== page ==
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"Star Wars Clone Wars" Sets New Standards for Tartakovsky

Sometimes, it's tough enough to catch full half-hour or hour-long programs with a modern busy schedule. So I found it quite difficult to catch any of Cartoon Network's "micro-series", as it had been dubbed, after its initial premiere. 5 minutes a pop isn't exactly easy to schedule to fullest accuracy, despite how easy it would be to insert. Thankfully, Cartoon Network aired the complete two seasons of it a couple of weeks ago, and also the whole series is viewable on the Internet at their website (as long as your hard drive isn't a piece of junk, you should be okay). Therefore, with the series so readily available and at anyone's beck and call, it would be unnecessary to go any farther with the matter of the 5-minute scheduling difficulty. I can sit back and review these shorts for what they are.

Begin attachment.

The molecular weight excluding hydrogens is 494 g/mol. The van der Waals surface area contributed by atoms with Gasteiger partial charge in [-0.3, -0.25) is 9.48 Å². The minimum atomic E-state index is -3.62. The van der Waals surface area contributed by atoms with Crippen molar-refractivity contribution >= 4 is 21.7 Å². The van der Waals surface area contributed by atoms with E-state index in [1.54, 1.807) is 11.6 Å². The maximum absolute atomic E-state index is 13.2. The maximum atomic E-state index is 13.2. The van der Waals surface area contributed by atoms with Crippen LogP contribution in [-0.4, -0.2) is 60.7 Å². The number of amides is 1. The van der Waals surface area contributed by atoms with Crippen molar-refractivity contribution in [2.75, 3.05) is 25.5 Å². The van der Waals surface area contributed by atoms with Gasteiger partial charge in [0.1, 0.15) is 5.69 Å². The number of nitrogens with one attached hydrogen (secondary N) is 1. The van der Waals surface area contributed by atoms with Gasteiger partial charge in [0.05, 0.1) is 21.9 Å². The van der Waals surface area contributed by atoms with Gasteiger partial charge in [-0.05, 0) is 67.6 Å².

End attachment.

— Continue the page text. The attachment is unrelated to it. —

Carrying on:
Genndy Tartakovsky is well-known for his superb action series Samurai Jack, which utilizes visual flatness in the most three-dimensional ways possible and treats its audience with long, thrilling, and uniquely edited fight scenes and action sequences. With Star Wars: Clone Wars, Genndy had a difficult task ahead of him: to succeed in translating conceivably the most popular sci-fi epic of all time into animation without obliterating the reality of these live-action figures. I believe he does this admirably. He makes no effort to pretend that he can match the visuals of the films identically, and so he leans into heavy favor towards his Jack-type stylization. This makes the characters far easier to accept; by placing these stylized characters in a world as stylized as they are, the series creates its own sense of the Star Wars reality and thusly makes it all fit. Of course, even so, this is still some of the most technically advanced work that Tartakovsky has ever done, even with his style; he indulges in many computer-generated shots that allow him to manipulate the camera in very Lucas-ish fashions. There's even a fair share of Kurosawa-esque (and thusly, Lucas-esque) swipe cuts. The whole thing feels very authentic, even while being a visual blood brother of Jack.